I can't say how much 25% is going to reduce 60Hz flicker, but it's going to come at the expense of a 50% increase in MPRT versus your C8 (to ~12ms).

75% BFI @ 60Hz will give you 3.5ms MPRT but I'd guess that the 60Hz flicker has got to be at least as bad as your C8, if not worse.

So the best BFI mode is likely to be 50% @ 120Hz (which is why I keep asking about it). You'll need to use smooth motion to motion-interpolate your source up to 120Hz, but then you should get 3.5ms MPRT @ much-less-noticable 120Hz flicker and only 25% loss of brightness.

I'm primarily interested in BFI / lower MPRT for viewing sports, where SOE is not a concern (and the improved motion interpolation hopefully rarely introduces artifacts).

For 24Hz content, the BFI capability offers little other than improved near-black uniformity but using VRR to present cinema content as a double-shutter 96Hz VRR stream (from an HTPC) is something I'll be interested to try...
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Originally Posted by jmpage2 View Post
Can you substantiate your claim of 100 nits of variation in these panels by somebody who actually knows what they are talking about and has the measuring equipment to prove it?

I've read dozens of OLED reviews over the last few years and I have never seen any professional calibrator or even qualified amateur claim a variation like that.
I’ve never measured a +- 100 variance between any two WRGB OLEDs of the same brand. Max is about 60 and most are +-30. When I do such luminance comparisons, I only use my PR-670 as colormeters profiled to a spectro are not good enough for me.
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I’ve never measured a +- 100 variance between any two WRGB OLEDs of the same brand. Max is about 60 and most are +-30. When I do such luminance comparisons, I only use my PR-670 as colormeters profiled to a spectro are not good enough for me.
To be fair to @Menarini , I think by 100 nits variance they mean total, i.e. +/-50 nits as the maximum. That's how I read it anyhow.

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post #446 of 532 Old 03-21-2019, 01:35 PM
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For the sake of accuracy for those who do not know better, the C9 appears brighter than the 2018 LGs due to it not following the EOTF properly. Same thing Samsung attempted last year with the Q9 and was bashed for doing it.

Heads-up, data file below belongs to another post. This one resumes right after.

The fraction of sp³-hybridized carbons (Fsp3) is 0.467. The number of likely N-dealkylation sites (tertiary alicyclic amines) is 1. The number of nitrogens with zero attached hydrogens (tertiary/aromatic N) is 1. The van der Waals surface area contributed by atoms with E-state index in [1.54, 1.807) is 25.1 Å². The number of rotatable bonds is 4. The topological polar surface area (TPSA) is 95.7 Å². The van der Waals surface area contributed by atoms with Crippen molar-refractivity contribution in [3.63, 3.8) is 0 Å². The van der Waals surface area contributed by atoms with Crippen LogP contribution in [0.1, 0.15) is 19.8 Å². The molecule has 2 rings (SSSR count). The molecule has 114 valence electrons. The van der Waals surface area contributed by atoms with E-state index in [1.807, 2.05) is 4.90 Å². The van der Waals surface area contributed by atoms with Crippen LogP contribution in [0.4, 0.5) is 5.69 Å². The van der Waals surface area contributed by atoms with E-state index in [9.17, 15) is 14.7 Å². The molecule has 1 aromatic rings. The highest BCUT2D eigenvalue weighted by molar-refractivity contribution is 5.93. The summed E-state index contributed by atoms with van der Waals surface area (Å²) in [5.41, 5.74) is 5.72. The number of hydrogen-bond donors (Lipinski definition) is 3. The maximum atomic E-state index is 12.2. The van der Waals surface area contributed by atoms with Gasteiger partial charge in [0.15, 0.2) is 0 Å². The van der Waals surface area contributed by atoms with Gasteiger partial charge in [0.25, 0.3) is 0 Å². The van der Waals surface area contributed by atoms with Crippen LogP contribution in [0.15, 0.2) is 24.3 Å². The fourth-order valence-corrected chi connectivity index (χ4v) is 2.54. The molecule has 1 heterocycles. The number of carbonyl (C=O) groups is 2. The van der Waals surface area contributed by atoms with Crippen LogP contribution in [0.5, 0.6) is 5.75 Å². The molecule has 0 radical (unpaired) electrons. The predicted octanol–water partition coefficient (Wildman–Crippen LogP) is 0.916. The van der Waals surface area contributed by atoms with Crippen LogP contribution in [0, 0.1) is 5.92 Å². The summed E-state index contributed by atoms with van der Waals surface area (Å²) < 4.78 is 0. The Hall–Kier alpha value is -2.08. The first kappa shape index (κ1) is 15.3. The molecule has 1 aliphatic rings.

I think we were talking about jrref's 100% peak white measurements, which he claimed were ~10% higher than he was getting on 2018 WOLEDs.

100% peak white measurements are pretty much independant of EOTF, right? EOTF controls how you get from 0% to 100% but the endpoint (100%) is determined more by ABL than it is by EOTF, correct?

As far as the 2019 WOLEDs following a jacked EOTF, will there be a way to calibrate that out? I can't believe LG decided to follow Samsung's bone-headed initiative but I suppose we've seen it before (curved screens )...
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post #447 of 532 Old 03-21-2019, 01:39 PM
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Originally Posted by jrref View Post
This is not entirely true. I don't want to re-hash my post earlier in this thread but yes, motion is better and so is their upscaling as well with the new Alpha 9 pressor. HDR is Noticeably brighter and they have a new calibration process where you calibrate for 1,000, 4,000, 10,000 nits and you can even create a custom tone map. Once done, if your content's metadata is correct, the set will use the appropriate calibrated tone mapping solution. There are also some gaming features implemented with their HDMI 2.1 ports that will interest gamers.

Side by side at the store, the calibrated C9 has a noticeably "better" picture in all the PQ aspects that we normally talk about than the calibrated E8 right next to it with the same content.
Would you say the picture is worth roughly $1500 more ? Since that is about the difference between the C877 and the C977
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post #448 of 532 Old 03-21-2019, 01:51 PM - Thread Starter
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@fafrd , here's the official answer: "BFI is implemented in 120hz exactly the same as 60hz. There is a black frame inserted every single frame on a 120hz signal."
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post #449 of 532 Old 03-21-2019, 01:53 PM
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Originally Posted by fafrd View Post
From what I understand, HDMI2.1 will handle 4K HDR 4:4:4 up to a framerate of 50Hz, but can only deliver 4K HDR 4:2:2 at 60 Hz: https://en.m.wikipedia.org/wiki/HDMI

HDMI2.1 can handle 4K HDR 4:4:4 up to 144Hz without DSC compression and can get all the way to 240Hz with DSC
That wikipedia page uses VESA timings and not the usual HDMI CEA/CTA-861 timings. You need to use the CEA/CTA-861 timings if you want room for audio. CEA/CTA-861 50Hz and 60Hz have the blanking intervals set so that both take the exact same bandwidth. So for game console output both 50Hz and 60Hz can only give you 4:2:2 for 4K HDR using HDMI 2.0.

But yeah, HDMI 2.1 can do 4K HDR10 4:4:4 up to 144Hz and 4K DV 4:4:4 up to 120Hz without DSC.
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post #450 of 532 Old 03-21-2019, 01:56 PM
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Originally Posted by imagic View Post
@fafrd , here's the official answer: "BFI is implemented in 120hz exactly the same as 60hz. There is a black frame inserted every single frame on a 120hz signal."
Fantastic - thanks.

Sounds like 50% BFI on 120Hz sources is a YES!